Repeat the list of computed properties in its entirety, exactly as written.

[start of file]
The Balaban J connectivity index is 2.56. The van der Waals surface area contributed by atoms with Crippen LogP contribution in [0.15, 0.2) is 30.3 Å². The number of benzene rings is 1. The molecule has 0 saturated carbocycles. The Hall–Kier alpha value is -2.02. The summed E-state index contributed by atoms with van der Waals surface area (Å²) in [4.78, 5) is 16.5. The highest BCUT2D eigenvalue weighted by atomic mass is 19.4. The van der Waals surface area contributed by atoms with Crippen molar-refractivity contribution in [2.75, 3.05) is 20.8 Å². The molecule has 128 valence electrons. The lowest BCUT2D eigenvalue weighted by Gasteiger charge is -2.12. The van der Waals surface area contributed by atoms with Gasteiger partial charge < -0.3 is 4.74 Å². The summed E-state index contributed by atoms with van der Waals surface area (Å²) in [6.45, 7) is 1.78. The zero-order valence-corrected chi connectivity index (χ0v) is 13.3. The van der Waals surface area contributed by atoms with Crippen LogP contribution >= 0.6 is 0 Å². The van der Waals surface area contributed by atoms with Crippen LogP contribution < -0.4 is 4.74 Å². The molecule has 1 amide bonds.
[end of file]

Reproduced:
The Balaban J connectivity index is 2.56. The van der Waals surface area contributed by atoms with Crippen LogP contribution in [0.15, 0.2) is 30.3 Å². The number of benzene rings is 1. The molecule has 0 saturated carbocycles. The Hall–Kier alpha value is -2.02. The summed E-state index contributed by atoms with van der Waals surface area (Å²) in [4.78, 5) is 16.5. The highest BCUT2D eigenvalue weighted by atomic mass is 19.4. The van der Waals surface area contributed by atoms with Crippen molar-refractivity contribution in [2.75, 3.05) is 20.8 Å². The molecule has 128 valence electrons. The lowest BCUT2D eigenvalue weighted by Gasteiger charge is -2.12. The van der Waals surface area contributed by atoms with Gasteiger partial charge < -0.3 is 4.74 Å². The summed E-state index contributed by atoms with van der Waals surface area (Å²) in [6.45, 7) is 1.78. The zero-order valence-corrected chi connectivity index (χ0v) is 13.3. The van der Waals surface area contributed by atoms with Crippen LogP contribution >= 0.6 is 0 Å². The van der Waals surface area contributed by atoms with Crippen LogP contribution < -0.4 is 4.74 Å². The molecule has 1 amide bonds.